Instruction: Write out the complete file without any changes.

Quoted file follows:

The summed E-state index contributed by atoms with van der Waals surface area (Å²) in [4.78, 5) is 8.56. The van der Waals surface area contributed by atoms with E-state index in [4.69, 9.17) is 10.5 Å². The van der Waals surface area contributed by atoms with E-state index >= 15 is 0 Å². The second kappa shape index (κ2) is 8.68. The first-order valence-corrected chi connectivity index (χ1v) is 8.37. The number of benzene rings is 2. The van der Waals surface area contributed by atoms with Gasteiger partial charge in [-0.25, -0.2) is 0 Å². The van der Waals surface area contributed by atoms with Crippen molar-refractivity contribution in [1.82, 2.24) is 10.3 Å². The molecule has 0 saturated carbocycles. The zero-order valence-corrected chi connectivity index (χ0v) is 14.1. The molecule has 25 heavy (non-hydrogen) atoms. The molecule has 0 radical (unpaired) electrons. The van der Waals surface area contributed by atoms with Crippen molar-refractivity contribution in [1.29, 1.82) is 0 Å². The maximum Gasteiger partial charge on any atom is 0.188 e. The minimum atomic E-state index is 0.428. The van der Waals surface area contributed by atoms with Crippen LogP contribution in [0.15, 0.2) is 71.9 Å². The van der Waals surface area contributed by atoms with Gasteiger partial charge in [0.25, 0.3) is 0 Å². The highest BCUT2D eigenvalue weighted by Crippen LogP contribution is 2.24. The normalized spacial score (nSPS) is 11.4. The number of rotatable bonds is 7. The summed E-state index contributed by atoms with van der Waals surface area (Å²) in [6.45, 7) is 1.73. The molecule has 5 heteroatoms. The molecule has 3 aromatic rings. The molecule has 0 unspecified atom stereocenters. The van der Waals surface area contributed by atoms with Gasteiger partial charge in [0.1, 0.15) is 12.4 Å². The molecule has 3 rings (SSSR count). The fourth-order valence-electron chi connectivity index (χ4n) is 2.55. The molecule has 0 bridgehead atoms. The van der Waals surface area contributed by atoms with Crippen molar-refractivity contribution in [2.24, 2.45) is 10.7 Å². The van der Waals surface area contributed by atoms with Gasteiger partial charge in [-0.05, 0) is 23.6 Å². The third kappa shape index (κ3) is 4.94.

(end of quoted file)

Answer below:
The summed E-state index contributed by atoms with van der Waals surface area (Å²) in [4.78, 5) is 8.56. The van der Waals surface area contributed by atoms with E-state index in [4.69, 9.17) is 10.5 Å². The van der Waals surface area contributed by atoms with E-state index >= 15 is 0 Å². The second kappa shape index (κ2) is 8.68. The first-order valence-corrected chi connectivity index (χ1v) is 8.37. The number of benzene rings is 2. The van der Waals surface area contributed by atoms with Gasteiger partial charge in [-0.25, -0.2) is 0 Å². The van der Waals surface area contributed by atoms with Crippen molar-refractivity contribution in [1.82, 2.24) is 10.3 Å². The molecule has 0 saturated carbocycles. The zero-order valence-corrected chi connectivity index (χ0v) is 14.1. The molecule has 25 heavy (non-hydrogen) atoms. The molecule has 0 radical (unpaired) electrons. The van der Waals surface area contributed by atoms with Crippen molar-refractivity contribution in [1.29, 1.82) is 0 Å². The maximum Gasteiger partial charge on any atom is 0.188 e. The minimum atomic E-state index is 0.428. The van der Waals surface area contributed by atoms with Crippen LogP contribution in [0.15, 0.2) is 71.9 Å². The van der Waals surface area contributed by atoms with Gasteiger partial charge in [0.25, 0.3) is 0 Å². The highest BCUT2D eigenvalue weighted by Crippen LogP contribution is 2.24. The normalized spacial score (nSPS) is 11.4. The number of rotatable bonds is 7. The summed E-state index contributed by atoms with van der Waals surface area (Å²) in [6.45, 7) is 1.73. The molecule has 5 heteroatoms. The molecule has 3 aromatic rings. The molecule has 0 unspecified atom stereocenters. The van der Waals surface area contributed by atoms with Gasteiger partial charge in [0.1, 0.15) is 12.4 Å². The molecule has 3 rings (SSSR count). The fourth-order valence-electron chi connectivity index (χ4n) is 2.55. The molecule has 0 bridgehead atoms. The van der Waals surface area contributed by atoms with Crippen molar-refractivity contribution in [2.24, 2.45) is 10.7 Å². The van der Waals surface area contributed by atoms with Gasteiger partial charge in [-0.05, 0) is 23.6 Å². The third kappa shape index (κ3) is 4.94.